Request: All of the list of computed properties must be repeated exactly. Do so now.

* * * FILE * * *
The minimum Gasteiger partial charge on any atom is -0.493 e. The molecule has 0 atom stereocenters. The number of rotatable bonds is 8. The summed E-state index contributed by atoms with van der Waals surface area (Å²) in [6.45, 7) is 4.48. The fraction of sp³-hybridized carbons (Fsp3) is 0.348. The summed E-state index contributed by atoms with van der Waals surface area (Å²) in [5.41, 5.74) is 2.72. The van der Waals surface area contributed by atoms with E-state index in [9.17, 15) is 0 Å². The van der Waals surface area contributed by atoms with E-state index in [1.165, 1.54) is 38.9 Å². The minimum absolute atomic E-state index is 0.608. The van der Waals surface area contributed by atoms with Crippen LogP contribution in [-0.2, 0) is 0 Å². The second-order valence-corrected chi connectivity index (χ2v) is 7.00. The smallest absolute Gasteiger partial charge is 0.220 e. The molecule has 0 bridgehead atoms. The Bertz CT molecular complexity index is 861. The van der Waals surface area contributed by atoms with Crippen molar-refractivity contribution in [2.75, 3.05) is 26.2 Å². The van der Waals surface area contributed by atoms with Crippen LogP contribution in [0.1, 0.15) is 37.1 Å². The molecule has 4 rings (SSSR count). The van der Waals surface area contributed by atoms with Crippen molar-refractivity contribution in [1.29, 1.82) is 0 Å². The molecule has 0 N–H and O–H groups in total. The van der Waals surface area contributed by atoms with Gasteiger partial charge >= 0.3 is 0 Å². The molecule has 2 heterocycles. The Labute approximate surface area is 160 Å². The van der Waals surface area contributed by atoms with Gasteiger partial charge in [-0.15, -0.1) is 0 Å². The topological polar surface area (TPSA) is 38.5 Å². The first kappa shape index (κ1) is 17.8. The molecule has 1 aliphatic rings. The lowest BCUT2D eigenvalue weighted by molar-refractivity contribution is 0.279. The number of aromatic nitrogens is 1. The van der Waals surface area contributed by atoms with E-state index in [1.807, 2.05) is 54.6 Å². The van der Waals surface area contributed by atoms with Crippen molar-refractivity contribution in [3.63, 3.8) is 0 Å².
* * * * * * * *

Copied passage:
The minimum Gasteiger partial charge on any atom is -0.493 e. The molecule has 0 atom stereocenters. The number of rotatable bonds is 8. The summed E-state index contributed by atoms with van der Waals surface area (Å²) in [6.45, 7) is 4.48. The fraction of sp³-hybridized carbons (Fsp3) is 0.348. The summed E-state index contributed by atoms with van der Waals surface area (Å²) in [5.41, 5.74) is 2.72. The van der Waals surface area contributed by atoms with E-state index in [9.17, 15) is 0 Å². The van der Waals surface area contributed by atoms with E-state index in [1.165, 1.54) is 38.9 Å². The minimum absolute atomic E-state index is 0.608. The van der Waals surface area contributed by atoms with Crippen LogP contribution in [-0.2, 0) is 0 Å². The second-order valence-corrected chi connectivity index (χ2v) is 7.00. The smallest absolute Gasteiger partial charge is 0.220 e. The molecule has 0 bridgehead atoms. The Bertz CT molecular complexity index is 861. The van der Waals surface area contributed by atoms with Crippen molar-refractivity contribution in [2.75, 3.05) is 26.2 Å². The van der Waals surface area contributed by atoms with Crippen LogP contribution in [0.1, 0.15) is 37.1 Å². The molecule has 4 rings (SSSR count). The van der Waals surface area contributed by atoms with Crippen molar-refractivity contribution in [1.29, 1.82) is 0 Å². The molecule has 0 N–H and O–H groups in total. The van der Waals surface area contributed by atoms with Gasteiger partial charge >= 0.3 is 0 Å². The molecule has 2 heterocycles. The Labute approximate surface area is 160 Å². The van der Waals surface area contributed by atoms with Gasteiger partial charge in [-0.15, -0.1) is 0 Å². The topological polar surface area (TPSA) is 38.5 Å². The first kappa shape index (κ1) is 17.8. The molecule has 1 aliphatic rings. The lowest BCUT2D eigenvalue weighted by molar-refractivity contribution is 0.279. The number of aromatic nitrogens is 1. The van der Waals surface area contributed by atoms with E-state index in [1.807, 2.05) is 54.6 Å². The van der Waals surface area contributed by atoms with Crippen molar-refractivity contribution in [3.63, 3.8) is 0 Å².